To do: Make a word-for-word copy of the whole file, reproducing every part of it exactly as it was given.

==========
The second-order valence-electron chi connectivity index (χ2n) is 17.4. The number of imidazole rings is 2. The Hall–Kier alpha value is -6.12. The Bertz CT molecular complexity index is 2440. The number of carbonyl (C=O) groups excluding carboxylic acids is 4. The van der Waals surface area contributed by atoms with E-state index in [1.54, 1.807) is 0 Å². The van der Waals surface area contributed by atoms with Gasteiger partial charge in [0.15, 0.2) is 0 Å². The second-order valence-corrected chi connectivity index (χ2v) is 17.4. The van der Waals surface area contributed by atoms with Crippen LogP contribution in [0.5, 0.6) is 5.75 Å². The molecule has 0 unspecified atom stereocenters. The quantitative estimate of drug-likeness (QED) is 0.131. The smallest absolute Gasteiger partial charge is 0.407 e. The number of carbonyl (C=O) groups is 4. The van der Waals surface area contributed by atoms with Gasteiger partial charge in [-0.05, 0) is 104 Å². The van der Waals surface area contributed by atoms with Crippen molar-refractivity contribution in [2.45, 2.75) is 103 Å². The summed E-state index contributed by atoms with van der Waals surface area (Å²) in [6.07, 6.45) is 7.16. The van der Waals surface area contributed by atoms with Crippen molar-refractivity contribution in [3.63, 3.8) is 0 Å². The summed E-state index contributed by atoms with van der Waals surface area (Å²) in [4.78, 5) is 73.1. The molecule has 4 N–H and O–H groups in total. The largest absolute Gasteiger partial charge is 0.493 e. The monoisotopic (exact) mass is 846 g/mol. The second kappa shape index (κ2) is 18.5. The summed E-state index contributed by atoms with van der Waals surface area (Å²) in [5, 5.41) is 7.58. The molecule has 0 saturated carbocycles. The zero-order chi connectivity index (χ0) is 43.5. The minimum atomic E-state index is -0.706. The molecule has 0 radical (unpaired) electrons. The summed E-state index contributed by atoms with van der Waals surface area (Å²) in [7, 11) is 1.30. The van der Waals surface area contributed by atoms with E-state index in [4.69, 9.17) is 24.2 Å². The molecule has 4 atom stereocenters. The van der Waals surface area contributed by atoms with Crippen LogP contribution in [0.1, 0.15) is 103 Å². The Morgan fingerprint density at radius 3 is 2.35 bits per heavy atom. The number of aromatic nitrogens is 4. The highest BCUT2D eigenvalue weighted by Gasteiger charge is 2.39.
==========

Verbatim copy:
The second-order valence-electron chi connectivity index (χ2n) is 17.4. The number of imidazole rings is 2. The Hall–Kier alpha value is -6.12. The Bertz CT molecular complexity index is 2440. The number of carbonyl (C=O) groups excluding carboxylic acids is 4. The van der Waals surface area contributed by atoms with E-state index in [1.54, 1.807) is 0 Å². The van der Waals surface area contributed by atoms with Gasteiger partial charge in [0.15, 0.2) is 0 Å². The second-order valence-corrected chi connectivity index (χ2v) is 17.4. The van der Waals surface area contributed by atoms with Crippen LogP contribution in [0.5, 0.6) is 5.75 Å². The molecule has 0 unspecified atom stereocenters. The quantitative estimate of drug-likeness (QED) is 0.131. The smallest absolute Gasteiger partial charge is 0.407 e. The number of carbonyl (C=O) groups is 4. The van der Waals surface area contributed by atoms with Gasteiger partial charge in [-0.05, 0) is 104 Å². The van der Waals surface area contributed by atoms with Crippen molar-refractivity contribution in [2.45, 2.75) is 103 Å². The summed E-state index contributed by atoms with van der Waals surface area (Å²) in [6.07, 6.45) is 7.16. The van der Waals surface area contributed by atoms with Crippen molar-refractivity contribution in [3.63, 3.8) is 0 Å². The summed E-state index contributed by atoms with van der Waals surface area (Å²) in [4.78, 5) is 73.1. The molecule has 4 N–H and O–H groups in total. The largest absolute Gasteiger partial charge is 0.493 e. The monoisotopic (exact) mass is 846 g/mol. The second kappa shape index (κ2) is 18.5. The summed E-state index contributed by atoms with van der Waals surface area (Å²) in [5, 5.41) is 7.58. The molecule has 0 saturated carbocycles. The zero-order chi connectivity index (χ0) is 43.5. The minimum atomic E-state index is -0.706. The molecule has 0 radical (unpaired) electrons. The summed E-state index contributed by atoms with van der Waals surface area (Å²) in [7, 11) is 1.30. The van der Waals surface area contributed by atoms with E-state index in [4.69, 9.17) is 24.2 Å². The molecule has 4 atom stereocenters. The van der Waals surface area contributed by atoms with Crippen LogP contribution in [0.1, 0.15) is 103 Å². The Morgan fingerprint density at radius 3 is 2.35 bits per heavy atom. The number of aromatic nitrogens is 4. The highest BCUT2D eigenvalue weighted by Gasteiger charge is 2.39.